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College football’s Heisman Trophy campaigns can be a crass act

The first 1935 Downtown Athletic Club trophy. Following the death of John Heisman in 1936, the award was renamed the Heisman Memorial Trophy.
(Charles Rex Arbogast / AP)

Old timers might remember when the Heisman Trophy was just an award.

Terry Baker, the 1962 Heisman winner as Oregon State’s quarterback, found out he won after being called out of engineering class.

“Then I went back to class,” Baker recently recalled.

No matter who wins this year — USC is aiming for a Matt Barkley conquest — there’s no doubt that today’s Heisman is shinier and louder. It is a combination election, beauty contest and high school musical — moderated by an Arkansas hog caller.

The trophy mirrors the sport’s open-ended ridiculousness.

“It’s as silly as college football itself,” said Chris Huston, who runs Heismanpundit.com. “College football is all about arguing. It’s a never-ending constitutional convention.”

The Heisman playing field is as level as the Himalayas. Offensive linemen, for example, need not apply. And it’s clear that USC and Notre Dame have certain inalienable rights over Slippery Rock and Vanderbilt.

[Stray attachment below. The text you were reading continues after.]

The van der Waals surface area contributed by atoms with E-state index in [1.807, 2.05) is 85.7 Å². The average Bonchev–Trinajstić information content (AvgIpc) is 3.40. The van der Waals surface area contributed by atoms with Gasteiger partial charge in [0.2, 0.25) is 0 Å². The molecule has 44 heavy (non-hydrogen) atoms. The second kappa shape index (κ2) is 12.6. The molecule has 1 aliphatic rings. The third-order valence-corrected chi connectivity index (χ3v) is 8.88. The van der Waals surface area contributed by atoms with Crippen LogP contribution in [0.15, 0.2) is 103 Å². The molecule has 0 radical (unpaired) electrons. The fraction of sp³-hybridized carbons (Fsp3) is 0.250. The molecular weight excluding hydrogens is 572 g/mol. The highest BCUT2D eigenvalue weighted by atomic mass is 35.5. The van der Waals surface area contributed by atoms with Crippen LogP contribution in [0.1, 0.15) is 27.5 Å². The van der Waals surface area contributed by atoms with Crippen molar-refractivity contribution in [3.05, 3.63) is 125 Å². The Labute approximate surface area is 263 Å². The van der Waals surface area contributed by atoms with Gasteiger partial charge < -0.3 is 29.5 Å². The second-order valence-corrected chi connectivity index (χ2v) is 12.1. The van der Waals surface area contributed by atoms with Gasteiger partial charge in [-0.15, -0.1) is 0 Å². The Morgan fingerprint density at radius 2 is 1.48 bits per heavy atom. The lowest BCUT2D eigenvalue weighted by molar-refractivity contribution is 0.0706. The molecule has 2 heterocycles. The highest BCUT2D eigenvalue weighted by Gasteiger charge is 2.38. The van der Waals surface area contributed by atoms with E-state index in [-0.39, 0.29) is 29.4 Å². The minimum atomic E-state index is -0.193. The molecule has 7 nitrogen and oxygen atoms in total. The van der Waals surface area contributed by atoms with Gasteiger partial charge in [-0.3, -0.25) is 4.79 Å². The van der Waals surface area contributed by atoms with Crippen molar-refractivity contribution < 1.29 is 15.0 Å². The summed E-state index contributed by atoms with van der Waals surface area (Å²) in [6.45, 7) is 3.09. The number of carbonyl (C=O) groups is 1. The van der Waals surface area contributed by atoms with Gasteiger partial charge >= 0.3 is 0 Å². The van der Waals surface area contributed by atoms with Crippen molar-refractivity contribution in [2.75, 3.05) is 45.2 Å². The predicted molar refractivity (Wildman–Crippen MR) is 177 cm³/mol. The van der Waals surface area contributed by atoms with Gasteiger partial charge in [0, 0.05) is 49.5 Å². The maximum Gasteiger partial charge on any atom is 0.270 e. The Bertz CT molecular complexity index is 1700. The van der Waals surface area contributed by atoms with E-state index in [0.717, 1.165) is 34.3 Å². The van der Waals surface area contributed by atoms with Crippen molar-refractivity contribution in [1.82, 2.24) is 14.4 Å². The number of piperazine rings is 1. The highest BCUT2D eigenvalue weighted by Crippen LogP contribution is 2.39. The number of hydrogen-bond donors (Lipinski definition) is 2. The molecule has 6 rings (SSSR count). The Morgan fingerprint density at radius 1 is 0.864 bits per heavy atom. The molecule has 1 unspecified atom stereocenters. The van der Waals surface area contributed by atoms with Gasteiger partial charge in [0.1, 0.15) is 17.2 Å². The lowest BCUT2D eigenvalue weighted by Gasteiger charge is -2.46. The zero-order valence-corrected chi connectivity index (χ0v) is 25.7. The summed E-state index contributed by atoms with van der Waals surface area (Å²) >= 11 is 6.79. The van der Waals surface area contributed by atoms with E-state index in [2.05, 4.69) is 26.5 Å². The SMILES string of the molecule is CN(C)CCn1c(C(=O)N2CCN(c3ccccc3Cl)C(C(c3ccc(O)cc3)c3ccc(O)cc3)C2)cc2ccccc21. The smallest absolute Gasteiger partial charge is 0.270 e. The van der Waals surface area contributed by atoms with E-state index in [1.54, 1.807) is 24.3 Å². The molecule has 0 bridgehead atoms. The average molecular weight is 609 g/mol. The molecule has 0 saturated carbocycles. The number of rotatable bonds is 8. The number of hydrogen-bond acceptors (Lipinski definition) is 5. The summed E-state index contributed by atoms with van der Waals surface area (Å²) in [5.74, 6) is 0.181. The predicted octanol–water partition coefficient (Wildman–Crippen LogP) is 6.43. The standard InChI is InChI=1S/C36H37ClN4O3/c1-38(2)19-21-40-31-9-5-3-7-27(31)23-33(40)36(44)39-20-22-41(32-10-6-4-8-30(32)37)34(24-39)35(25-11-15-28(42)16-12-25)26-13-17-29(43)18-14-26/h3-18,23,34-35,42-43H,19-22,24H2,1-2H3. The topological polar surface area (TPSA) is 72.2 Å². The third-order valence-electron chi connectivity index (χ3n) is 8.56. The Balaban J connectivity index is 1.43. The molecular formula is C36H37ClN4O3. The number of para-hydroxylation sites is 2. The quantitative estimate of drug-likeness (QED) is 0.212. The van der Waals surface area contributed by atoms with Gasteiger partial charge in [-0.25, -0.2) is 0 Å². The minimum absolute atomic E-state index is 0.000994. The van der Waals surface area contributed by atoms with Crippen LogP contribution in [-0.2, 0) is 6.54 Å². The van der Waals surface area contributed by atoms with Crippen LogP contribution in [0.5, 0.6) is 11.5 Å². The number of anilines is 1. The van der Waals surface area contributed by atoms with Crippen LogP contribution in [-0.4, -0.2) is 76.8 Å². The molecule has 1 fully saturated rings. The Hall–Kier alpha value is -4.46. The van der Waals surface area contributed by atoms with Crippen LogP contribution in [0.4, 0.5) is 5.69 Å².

Like a national title run, a Heisman campaign is a snapshot taken by a myopic. Each season is a snowflake. Peyton Manning’s 1997 defeat to Charles Woodson has no correlation to Andre Ware’s 1989 victory over Anthony Thompson.

The sport that allowed Brigham Young to win the national title 1984 also permitted Gino Torretta to win the Heisman in 1992.

Catchphrases help — Sports Illustrated led a hopeless 1985 Heisman charge for a Plymouth (N.H.) State player: “What the Heck, Why Not [Joe] Dudek?” — but ingenious sloganeering gets you only so far.